She begins by discussing how thoroughly the DSM consumed Spitzer. In fact, he began thinking about how to revise the manual several years before being awarded the task. Several important features of the current DSM revision process such as the committee structure and the field trials were his brainchildren. Decker describes how Spitzer was the dominant player in all aspects of the revision, but he also freely invited others to join his team's efforts and was open with the larger community about what they were planning. Much of this part of the book recounts how his openness led to conflict, and how Spitzer pushed on with a combination of determination, flexibility, and strategic placation.
In Decker's telling, Spitzer had three overriding goals for the DSM-III: a) to increase diagnostic reliability both to support research and to rehabilitate the tarnished reputation of psychiatry, b) to develop a definition of mental disorder that would undermine the attacks of the anti-psychiatrists, and c) to constrain the permissive diagnosis of schizophrenia in the U. S.
It is important to add that in response to feedback on the early drafts of the DSM-III, Spitzer sought to produce a system that was also clinically useful. This shift in his thinking led to a rift between him and the Washington University psychiatrists because Spitzer became quite liberal about including diagnostic categories in the manual if they might have clinical utility. The Washington University group believed in diagnosing only a small number of scientifically "valid" categories, and classifying the cases that did not fit these categories as undiagnosed psychiatric illness. Spitzer's desire to strike a practical balance between the diverse goals of researchers, clinicians, and administrators later became the guiding philosophy of the DSM-III-R and DSM-IV Task Forces.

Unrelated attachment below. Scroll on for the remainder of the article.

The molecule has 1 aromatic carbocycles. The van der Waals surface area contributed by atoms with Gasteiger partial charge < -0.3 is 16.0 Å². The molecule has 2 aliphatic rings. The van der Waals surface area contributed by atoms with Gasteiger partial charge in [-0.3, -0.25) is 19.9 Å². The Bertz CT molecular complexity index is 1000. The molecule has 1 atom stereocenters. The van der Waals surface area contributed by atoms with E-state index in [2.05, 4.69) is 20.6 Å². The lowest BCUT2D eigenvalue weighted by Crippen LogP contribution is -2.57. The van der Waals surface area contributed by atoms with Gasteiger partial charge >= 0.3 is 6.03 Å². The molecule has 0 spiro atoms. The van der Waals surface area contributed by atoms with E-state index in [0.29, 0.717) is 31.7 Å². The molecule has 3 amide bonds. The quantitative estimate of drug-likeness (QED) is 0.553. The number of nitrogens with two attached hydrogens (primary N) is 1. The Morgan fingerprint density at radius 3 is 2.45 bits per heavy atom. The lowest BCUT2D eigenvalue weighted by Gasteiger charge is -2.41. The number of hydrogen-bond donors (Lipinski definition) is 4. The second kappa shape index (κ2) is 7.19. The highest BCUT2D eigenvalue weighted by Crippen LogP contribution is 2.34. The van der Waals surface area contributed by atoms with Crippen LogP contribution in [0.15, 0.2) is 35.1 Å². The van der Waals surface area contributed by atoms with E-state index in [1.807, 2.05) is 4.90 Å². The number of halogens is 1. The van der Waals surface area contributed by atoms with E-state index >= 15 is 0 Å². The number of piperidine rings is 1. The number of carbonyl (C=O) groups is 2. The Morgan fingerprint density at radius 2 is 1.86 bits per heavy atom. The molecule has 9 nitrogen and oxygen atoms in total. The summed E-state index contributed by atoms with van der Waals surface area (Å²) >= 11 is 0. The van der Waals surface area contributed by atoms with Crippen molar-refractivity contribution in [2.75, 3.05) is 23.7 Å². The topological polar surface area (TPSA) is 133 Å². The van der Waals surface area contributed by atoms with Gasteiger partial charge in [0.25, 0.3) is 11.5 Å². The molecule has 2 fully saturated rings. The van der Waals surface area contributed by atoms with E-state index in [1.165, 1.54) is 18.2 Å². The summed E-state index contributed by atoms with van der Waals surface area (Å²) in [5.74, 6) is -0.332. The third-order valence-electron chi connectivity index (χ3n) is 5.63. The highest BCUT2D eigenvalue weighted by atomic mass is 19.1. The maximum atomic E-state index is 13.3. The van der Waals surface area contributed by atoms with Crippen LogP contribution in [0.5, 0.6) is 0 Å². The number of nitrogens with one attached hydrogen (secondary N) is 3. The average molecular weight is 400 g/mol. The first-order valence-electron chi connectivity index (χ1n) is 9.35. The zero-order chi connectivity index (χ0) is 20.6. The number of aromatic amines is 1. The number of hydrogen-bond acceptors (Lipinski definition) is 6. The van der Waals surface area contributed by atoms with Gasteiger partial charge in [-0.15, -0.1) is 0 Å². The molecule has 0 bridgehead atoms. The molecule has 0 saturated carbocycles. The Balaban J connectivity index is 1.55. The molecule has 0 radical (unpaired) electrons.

In the summer of 1976 an important midstream conference in St. Louis Missouri was attended by ninety-one prominent mental health professionals. Later that year a smaller, more elite conference was held in Toronto. After these meetings the direction that Spitzer and his team were heading had been made clear. So began two-and-a-half years of intense conflicts. In recounting these conflicts Decker dispassionately describes the various perspectives articulated and names the people who were the main antagonists. These conflicts include but are not limited to: clinical psychologists' opposition to defining mental disorders as a subset of medical disorders, arguments over the validity of borderline personality disorder, and a renewed battle over the diagnostic status of homosexuality.